OD 3.0

(This is a blog post in progress!) Please watch this space - over the next few days - I plan to record some thoughts about the origins of organisation development, where I think it went off the rails, and where I hope the discipline (although I am not sure if that is the right word...) is now going. I think the time has come (although it has been coming a long time...) to reclaim OD as something that is done intensively and interactively with people, organisations & systems rather than to them.

Thursday, 8 October 2009

Authentic leadership: who are you today?

Authentic: "authoritative," from O.Fr. autentique (13c.), from M.L. authenticus, from Gk. authentikos "original, genuine, principal," from authentes "one acting on one's own authority," from autos "self" + hentes "doer, being." Sense of "entitled to acceptance as factual" is first recorded 1369. Authentic implies that the contents of the thing in question correspond to the facts and are not fictitious; genuine implies that the reputed author is the real one. Authentication is recorded from 1788. Authenticity dates to 1657 (in form authentity). (Thanks to the Online Etymology Dictionary for this)

On this basis - authentic leadership means being the author of one's own life and being true to oneself.

Many years ago I read a book by Warren Bennis "On Becoming a Leader" and one of his key themes was authenticity. To lift a quote (and thanks to the Amazon site for making this easy!): First and foremost, find out what it is you're about, and be that. Be what you are and don't lose it...It's very hard to be who we are because it doesn't seem to be what anyone wants.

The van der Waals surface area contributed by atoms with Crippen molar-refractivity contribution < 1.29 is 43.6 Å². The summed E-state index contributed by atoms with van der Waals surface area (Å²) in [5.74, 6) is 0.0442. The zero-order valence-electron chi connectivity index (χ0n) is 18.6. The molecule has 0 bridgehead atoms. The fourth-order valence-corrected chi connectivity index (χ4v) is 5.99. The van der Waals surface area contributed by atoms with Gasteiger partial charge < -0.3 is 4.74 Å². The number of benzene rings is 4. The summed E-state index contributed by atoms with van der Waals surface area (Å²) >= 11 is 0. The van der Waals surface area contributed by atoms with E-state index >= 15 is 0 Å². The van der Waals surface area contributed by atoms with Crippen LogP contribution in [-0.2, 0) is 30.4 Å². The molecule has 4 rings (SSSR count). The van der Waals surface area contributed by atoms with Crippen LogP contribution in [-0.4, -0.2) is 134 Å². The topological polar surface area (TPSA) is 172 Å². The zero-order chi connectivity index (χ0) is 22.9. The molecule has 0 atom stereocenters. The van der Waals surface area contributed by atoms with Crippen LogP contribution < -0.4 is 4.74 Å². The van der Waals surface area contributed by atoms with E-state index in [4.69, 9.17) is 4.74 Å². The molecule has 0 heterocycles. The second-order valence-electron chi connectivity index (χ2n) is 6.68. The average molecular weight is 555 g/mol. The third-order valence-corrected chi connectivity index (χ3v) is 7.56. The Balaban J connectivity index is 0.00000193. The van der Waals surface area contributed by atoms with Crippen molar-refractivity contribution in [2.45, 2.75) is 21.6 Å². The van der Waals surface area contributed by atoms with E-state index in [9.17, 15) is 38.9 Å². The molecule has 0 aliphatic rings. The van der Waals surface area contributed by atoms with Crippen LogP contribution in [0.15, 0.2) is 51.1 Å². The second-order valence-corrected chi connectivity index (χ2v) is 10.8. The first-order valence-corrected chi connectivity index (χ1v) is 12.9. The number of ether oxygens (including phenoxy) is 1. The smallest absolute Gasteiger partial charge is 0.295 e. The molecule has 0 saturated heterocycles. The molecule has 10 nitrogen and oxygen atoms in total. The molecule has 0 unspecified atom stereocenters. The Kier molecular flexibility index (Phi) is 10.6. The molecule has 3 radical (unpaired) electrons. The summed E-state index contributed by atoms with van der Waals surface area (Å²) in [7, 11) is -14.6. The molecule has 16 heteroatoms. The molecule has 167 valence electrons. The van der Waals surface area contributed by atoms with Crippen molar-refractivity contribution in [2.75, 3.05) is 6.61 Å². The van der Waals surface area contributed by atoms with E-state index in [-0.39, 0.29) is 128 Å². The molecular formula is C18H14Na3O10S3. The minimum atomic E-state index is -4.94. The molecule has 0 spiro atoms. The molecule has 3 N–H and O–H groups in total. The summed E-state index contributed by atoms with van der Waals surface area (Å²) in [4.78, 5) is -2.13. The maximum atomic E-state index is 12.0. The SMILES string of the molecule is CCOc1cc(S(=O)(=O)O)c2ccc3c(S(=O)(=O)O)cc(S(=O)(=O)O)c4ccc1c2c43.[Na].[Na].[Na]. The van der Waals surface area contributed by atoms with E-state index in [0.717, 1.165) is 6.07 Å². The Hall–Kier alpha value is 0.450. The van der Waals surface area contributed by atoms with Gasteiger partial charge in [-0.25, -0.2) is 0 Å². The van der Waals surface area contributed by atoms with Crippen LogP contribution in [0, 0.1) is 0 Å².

I sometimes wonder in this age of competency models and evidential assessment whether sometimes people end up believing that leadership is some kind of puzzle to solve - a bit like one of those spot the difference competitions. If I can just tick enough of the boxes on the leadership framework, I too can become a senior manager, a director, a chief...

Warren Bennis and I (& no doubt many other people) say something different: first and foremost, being leader is about being yourself and being true to yourself. It is about knowing who you are and relaxing into being you.

How are you today?

Who are you today?

Tuesday, 6 October 2009

Change alchemy: Broadcast wins

In any change process, some aspects will go well and some aspects will not. It is in the nature of human communication (aka gossip) that the negatives will be discussed far more.

An effective change leader understands this and seeks to counter balance by ensuring the good news is broadcast as well. This will also help people see a connection between their efforts and the results being achieved.

How well do you broadcast the good news?

Thursday, 1 October 2009

Change alchemy: change leadership?

Can change be managed or should it, indeed, be led?

Readers of this blog will know that I have titled several posts as 'Change Alchemy' with the first one explaining why I used this term. Making change stick still seems to me to be a 'daunting mixture of alchemy, tenacity and luck'. On this blog I have sought to outline what are some of the critical ingredients that need to be added to the crucible.

Certainly there are many elements of change leadership that might be reasonably called change management. There are various tasks that need to be manipulated and sequenced, and critical decisions need to be made. But all this seems to be to be more like the project management of change. So change management is a subset of change leadership. The question is, what are the extra ingredients?